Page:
On Friday night, we went back to the cathedral for the Veneration of the Cross, which is the traditional Good Friday service. Instead of receiving Holy Communion, everyone comes forward to kiss a wooden cross. The one used at the Archdiocese of Boston contains a relic of the true cross of Jesus. Supposedly, St. Helen (the mother of Constantine) when back to the site of the crucifixion and was able to find the remnants of the cross that had been used. Fragments of the cross are dispersed in various locations around the world, with several in the Archdioceses of Baltimore and Washington. The Sisters were very excited because I had told them that this Easter Vigil is the 5 year anniversary of my Baptism. They pointed out that the gift for 5 year anniversaries is suppose to be wood and one of the Sisters suggested that this opportunity to venerate the wood from the true cross was my gift from Jesus. And who knows, maybe she was right! Because unbeknownst to us, the photographer for the archdiocese had taken the perfect picture which Mother Olga happened to notice a couple days later on the archdiocesan website.

We spent a lot of Saturday preparing for Easter, buying Easter lilies and decorating the convent and even dying Easter eggs. You know, the practical stuff. Later that day we picked up some ladies from the pregnancy home and brought them to the Easter Vigil Mass at the Sisters' parish. The next day we went to the Easter Sunday Mass at the same parish and then visited two nursing homes. The priests didn't have time to visit the nursing homes and say Mass so we provided Communion services during which the Sisters and I did the readings and sang hymns and Mother Olga distributed Communion. The residents were so grateful to have us there that some of them even started crying. It was such a wonderful way to start Easter and I'm glad that Mother Olga let me be so involved, treating me just like the other Sisters. I think I really got a taste of the community life.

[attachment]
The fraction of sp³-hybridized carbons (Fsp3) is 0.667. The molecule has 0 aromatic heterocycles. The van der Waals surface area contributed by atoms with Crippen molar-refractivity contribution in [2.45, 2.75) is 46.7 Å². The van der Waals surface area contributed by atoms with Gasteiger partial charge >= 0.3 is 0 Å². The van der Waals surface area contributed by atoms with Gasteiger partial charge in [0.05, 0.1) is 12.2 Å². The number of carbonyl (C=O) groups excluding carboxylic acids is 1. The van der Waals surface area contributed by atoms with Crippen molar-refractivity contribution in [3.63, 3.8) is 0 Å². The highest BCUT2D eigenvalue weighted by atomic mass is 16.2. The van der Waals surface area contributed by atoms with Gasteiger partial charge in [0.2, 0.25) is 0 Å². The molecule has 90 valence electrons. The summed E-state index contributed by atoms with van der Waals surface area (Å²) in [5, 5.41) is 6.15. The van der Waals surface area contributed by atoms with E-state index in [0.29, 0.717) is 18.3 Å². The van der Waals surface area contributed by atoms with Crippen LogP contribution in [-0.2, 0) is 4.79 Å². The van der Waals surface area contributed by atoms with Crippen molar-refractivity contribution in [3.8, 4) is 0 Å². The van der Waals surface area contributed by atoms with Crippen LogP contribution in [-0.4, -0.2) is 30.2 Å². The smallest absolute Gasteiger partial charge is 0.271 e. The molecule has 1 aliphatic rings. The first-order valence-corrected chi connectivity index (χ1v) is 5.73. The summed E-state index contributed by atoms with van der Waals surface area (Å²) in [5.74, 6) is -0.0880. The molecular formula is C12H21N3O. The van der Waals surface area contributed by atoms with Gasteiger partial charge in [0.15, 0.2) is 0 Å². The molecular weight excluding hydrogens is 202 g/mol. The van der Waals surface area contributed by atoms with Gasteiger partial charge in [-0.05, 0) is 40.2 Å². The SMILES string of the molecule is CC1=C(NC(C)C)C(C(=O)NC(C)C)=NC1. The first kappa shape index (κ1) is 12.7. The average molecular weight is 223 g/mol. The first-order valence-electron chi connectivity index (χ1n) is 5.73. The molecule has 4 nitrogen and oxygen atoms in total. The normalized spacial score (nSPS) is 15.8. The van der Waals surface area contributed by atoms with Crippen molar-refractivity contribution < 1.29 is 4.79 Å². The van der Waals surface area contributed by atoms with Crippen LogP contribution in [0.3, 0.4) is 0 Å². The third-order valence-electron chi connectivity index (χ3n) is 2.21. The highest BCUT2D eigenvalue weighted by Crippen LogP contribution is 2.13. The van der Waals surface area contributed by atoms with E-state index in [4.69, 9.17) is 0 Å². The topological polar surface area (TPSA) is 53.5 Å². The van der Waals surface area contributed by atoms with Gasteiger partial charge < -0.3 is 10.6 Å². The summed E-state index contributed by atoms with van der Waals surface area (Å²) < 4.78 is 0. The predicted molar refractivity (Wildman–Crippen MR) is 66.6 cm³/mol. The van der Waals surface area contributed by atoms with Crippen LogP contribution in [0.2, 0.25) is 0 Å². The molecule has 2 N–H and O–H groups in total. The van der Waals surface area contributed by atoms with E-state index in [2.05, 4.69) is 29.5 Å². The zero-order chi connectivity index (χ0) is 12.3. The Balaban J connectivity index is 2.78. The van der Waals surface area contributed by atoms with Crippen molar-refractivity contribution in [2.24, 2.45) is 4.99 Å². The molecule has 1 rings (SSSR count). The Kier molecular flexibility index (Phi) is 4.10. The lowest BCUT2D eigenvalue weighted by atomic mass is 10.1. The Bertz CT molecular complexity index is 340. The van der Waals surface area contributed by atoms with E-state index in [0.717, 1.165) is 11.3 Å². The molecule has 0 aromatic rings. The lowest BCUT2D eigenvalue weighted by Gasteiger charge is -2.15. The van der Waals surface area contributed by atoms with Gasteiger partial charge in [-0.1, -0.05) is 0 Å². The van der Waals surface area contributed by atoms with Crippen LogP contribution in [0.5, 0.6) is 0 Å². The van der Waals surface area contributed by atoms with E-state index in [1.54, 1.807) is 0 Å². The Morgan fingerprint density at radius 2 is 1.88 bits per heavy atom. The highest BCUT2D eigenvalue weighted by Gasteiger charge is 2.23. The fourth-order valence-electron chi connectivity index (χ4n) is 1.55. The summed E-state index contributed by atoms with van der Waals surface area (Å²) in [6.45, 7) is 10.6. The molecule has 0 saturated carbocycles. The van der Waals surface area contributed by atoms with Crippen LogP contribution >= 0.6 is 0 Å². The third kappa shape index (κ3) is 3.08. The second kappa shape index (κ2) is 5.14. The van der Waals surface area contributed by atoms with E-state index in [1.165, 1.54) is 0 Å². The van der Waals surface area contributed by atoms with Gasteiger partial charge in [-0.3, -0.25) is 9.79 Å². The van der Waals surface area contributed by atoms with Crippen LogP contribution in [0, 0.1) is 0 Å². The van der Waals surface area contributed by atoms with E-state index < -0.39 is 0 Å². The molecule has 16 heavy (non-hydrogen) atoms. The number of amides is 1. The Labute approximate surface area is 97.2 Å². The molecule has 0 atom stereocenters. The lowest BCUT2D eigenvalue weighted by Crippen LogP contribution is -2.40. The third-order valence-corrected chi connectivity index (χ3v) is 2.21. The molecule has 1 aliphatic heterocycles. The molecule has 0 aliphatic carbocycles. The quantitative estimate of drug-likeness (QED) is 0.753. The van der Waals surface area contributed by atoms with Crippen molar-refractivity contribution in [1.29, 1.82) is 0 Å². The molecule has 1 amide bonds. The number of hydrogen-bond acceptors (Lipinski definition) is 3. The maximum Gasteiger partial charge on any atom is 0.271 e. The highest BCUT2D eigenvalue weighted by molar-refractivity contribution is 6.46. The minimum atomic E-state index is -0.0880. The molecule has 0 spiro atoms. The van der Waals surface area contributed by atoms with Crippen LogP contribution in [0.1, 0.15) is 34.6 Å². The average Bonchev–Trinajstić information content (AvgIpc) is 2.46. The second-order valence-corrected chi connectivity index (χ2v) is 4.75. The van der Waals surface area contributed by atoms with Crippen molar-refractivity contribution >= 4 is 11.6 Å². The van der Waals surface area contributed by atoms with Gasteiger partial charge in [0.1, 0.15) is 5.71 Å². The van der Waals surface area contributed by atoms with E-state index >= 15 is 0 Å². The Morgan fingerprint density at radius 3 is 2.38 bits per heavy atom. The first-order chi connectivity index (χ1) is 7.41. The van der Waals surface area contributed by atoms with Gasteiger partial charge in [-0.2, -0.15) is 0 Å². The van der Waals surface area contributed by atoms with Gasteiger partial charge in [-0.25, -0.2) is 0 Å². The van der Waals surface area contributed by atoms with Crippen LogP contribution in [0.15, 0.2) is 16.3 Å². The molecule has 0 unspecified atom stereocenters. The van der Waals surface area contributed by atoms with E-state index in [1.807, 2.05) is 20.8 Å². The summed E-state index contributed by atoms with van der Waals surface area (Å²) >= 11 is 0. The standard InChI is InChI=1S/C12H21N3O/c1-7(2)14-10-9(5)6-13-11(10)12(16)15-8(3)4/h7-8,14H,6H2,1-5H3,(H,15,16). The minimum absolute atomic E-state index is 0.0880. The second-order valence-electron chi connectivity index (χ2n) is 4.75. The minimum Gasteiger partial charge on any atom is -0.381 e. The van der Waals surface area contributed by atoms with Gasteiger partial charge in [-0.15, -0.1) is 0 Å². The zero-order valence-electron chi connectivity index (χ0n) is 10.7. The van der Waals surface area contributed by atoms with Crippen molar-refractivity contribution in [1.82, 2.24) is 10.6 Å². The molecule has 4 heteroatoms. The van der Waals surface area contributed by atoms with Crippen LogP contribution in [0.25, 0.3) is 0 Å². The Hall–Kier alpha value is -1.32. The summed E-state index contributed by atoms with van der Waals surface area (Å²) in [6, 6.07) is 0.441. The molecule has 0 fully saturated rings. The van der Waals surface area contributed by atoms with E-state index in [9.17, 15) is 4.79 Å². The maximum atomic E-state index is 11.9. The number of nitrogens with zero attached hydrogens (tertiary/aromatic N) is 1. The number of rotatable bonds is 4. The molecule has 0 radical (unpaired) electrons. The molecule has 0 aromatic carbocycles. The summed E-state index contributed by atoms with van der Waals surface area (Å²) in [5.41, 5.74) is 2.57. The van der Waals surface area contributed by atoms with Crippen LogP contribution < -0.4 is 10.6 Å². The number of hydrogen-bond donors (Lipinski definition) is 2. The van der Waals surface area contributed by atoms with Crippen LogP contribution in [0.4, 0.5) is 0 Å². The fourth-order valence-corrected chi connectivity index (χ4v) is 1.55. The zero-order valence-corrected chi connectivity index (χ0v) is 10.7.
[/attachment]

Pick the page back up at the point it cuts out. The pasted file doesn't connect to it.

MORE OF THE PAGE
While I was there Mother Olga loaned me a small booklet called Spiritual Childhood by Little Sister Magdeleine of Jesus. I wrote down my favorite quotes on the qualities of Spiritual Childhood:

"Trust like that of a child for its father or mother, and surrender into God's hands--trust and surrender of a tiny child who, when his father pretends he's about to throw him off a terrible cliff, bursts out laughing when he sees the cliff beneath him, because he knows he's safe in his father's arms."

I can't say that I approve of fathers pretending to throw their children off of cliffs… but I get her meaning.

"He's safe because he loves his father, and he's sure that his father loves him. He knows for sure that his father will never let go when he holds him out over the void, or heaves him up over his head. He is sure that nothing bad can come to him from his father."

"The immense dreams and desires of an undaunted and daring spirit, natural fruit of the child's trust that his father loves him and will never abandon him."

"They will cross the most tightly closed borders without threatening anyone--no more than a little child threatens grown ups, because they are not afraid of his influence, nor his critical intellect, nor his harsh judgements; and the child itself is so small it could not possibly consider itself of any consequence."

I had a fantastic week with this community but left with no clearer understanding of where or to what I might be called. My spiritual director suggested that I take a break from discernment because the past month had been particularly difficult with a lingering upper respiratory infection and an unexplained bout of hives that only went away with steroids. And so, thanks be to God, I took a couple of months to relax before starting up round two.

P.S. I should note that I also got to see the very first Dunkin' Donuts, right there in the Sisters' hometown!!